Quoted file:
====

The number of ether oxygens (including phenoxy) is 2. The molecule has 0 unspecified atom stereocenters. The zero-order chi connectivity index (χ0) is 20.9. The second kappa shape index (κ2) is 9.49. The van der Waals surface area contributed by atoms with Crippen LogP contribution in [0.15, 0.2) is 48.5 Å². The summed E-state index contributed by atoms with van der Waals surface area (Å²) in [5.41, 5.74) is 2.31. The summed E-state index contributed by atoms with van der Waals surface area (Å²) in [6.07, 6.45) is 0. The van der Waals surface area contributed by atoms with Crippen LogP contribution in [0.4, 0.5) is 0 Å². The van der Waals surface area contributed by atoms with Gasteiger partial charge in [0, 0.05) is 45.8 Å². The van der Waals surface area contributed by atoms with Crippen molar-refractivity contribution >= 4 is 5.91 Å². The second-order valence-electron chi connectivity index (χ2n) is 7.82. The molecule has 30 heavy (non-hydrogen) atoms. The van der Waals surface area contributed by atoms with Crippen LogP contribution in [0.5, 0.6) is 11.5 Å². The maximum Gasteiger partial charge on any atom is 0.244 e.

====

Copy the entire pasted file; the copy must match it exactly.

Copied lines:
The number of ether oxygens (including phenoxy) is 2. The molecule has 0 unspecified atom stereocenters. The zero-order chi connectivity index (χ0) is 20.9. The second kappa shape index (κ2) is 9.49. The van der Waals surface area contributed by atoms with Crippen LogP contribution in [0.15, 0.2) is 48.5 Å². The summed E-state index contributed by atoms with van der Waals surface area (Å²) in [5.41, 5.74) is 2.31. The summed E-state index contributed by atoms with van der Waals surface area (Å²) in [6.07, 6.45) is 0. The van der Waals surface area contributed by atoms with Crippen LogP contribution in [0.4, 0.5) is 0 Å². The van der Waals surface area contributed by atoms with Gasteiger partial charge in [0, 0.05) is 45.8 Å². The van der Waals surface area contributed by atoms with Crippen molar-refractivity contribution >= 4 is 5.91 Å². The second-order valence-electron chi connectivity index (χ2n) is 7.82. The molecule has 30 heavy (non-hydrogen) atoms. The van der Waals surface area contributed by atoms with Crippen LogP contribution in [0.5, 0.6) is 11.5 Å². The maximum Gasteiger partial charge on any atom is 0.244 e.